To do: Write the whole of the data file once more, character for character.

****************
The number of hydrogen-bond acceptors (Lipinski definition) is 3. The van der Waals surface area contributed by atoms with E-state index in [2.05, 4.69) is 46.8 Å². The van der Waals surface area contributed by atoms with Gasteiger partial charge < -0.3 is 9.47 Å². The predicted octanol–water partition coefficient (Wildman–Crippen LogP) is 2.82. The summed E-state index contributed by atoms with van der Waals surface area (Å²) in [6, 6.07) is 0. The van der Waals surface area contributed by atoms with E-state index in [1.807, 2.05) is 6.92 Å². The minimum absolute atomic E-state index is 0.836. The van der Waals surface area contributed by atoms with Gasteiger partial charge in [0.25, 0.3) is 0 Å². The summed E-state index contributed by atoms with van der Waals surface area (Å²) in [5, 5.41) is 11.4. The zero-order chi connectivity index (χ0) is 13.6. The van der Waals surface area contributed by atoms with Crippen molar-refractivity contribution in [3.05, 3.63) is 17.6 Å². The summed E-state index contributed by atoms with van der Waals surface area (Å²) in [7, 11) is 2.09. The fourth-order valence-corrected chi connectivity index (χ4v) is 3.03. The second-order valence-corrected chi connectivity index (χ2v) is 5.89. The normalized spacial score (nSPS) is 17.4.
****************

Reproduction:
The number of hydrogen-bond acceptors (Lipinski definition) is 3. The van der Waals surface area contributed by atoms with E-state index in [2.05, 4.69) is 46.8 Å². The van der Waals surface area contributed by atoms with Gasteiger partial charge < -0.3 is 9.47 Å². The predicted octanol–water partition coefficient (Wildman–Crippen LogP) is 2.82. The summed E-state index contributed by atoms with van der Waals surface area (Å²) in [6, 6.07) is 0. The van der Waals surface area contributed by atoms with E-state index in [1.807, 2.05) is 6.92 Å². The minimum absolute atomic E-state index is 0.836. The van der Waals surface area contributed by atoms with Gasteiger partial charge in [0.25, 0.3) is 0 Å². The summed E-state index contributed by atoms with van der Waals surface area (Å²) in [5, 5.41) is 11.4. The zero-order chi connectivity index (χ0) is 13.6. The van der Waals surface area contributed by atoms with Crippen molar-refractivity contribution in [3.05, 3.63) is 17.6 Å². The summed E-state index contributed by atoms with van der Waals surface area (Å²) in [7, 11) is 2.09. The fourth-order valence-corrected chi connectivity index (χ4v) is 3.03. The second-order valence-corrected chi connectivity index (χ2v) is 5.89. The normalized spacial score (nSPS) is 17.4.